To Robert Powell
Mount-Vernon, April 4th 1791.
Being induced by the fair representation which is made to me of your character I do hereby notify to you your appointment to be Major Commandant of a battalion of Levies, directed by an act of Congress to be raised for the service of the United States in the State of Virginia—and I enclose to you a statement of the pay, clothing, and rations, and forage allowed to the said battalion.
It will be necessary, if you accept the appointment, that you should come immediately to Mount-Vernon, as I shall leave it within a day or two—and I wish to give you some directions before you repair to the Secretary of war, from whom you will receive your commission and instructions.1 I am Sir, Your most obedient Servant
Capt. Robert Powell of Fairfax County (1753–1815) was commissioned a lieutenant in the Continental army in February 1776 and promoted the same year. He resigned in 1779 and became a major in the Virginia militia in 1781.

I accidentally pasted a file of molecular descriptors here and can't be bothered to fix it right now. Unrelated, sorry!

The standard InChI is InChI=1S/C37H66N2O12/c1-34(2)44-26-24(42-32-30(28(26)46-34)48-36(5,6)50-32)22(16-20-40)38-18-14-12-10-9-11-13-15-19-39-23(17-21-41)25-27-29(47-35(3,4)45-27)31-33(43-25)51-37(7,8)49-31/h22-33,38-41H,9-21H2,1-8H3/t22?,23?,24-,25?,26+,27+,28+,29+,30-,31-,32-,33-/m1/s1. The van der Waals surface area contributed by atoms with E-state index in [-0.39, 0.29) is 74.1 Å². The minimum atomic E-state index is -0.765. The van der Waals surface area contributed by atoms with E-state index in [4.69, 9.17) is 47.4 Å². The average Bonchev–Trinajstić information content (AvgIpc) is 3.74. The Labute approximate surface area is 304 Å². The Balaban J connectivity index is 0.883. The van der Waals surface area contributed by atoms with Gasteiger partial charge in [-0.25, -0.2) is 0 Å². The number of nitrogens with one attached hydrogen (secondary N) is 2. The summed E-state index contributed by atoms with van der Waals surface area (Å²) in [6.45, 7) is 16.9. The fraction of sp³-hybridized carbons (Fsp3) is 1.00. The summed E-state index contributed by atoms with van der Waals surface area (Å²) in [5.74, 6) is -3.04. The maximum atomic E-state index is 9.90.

1. As Powell neither immediately replied nor appeared at Mount Vernon, William Jackson asked James Craik of Alexandria, on 7 April 1791, if a letter from Powell had been received by the postmaster there and, if not, requested him to transmit another letter to Powell by express. Jackson informed Craik that if GW did not hear from Powell before he left Mount Vernon on 8 April, he would refer the appointments of major, captain, and subalterns to William Darke (DLC:GW). Powell, who was not at home when GW’s letter arrived, wrote to GW from Culpeper, Va., on 7 April that he had just received it and would accept the appointment but could not reach Mount Vernon before 9 or 10 April (DNA: RG 59, Miscellaneous Letters).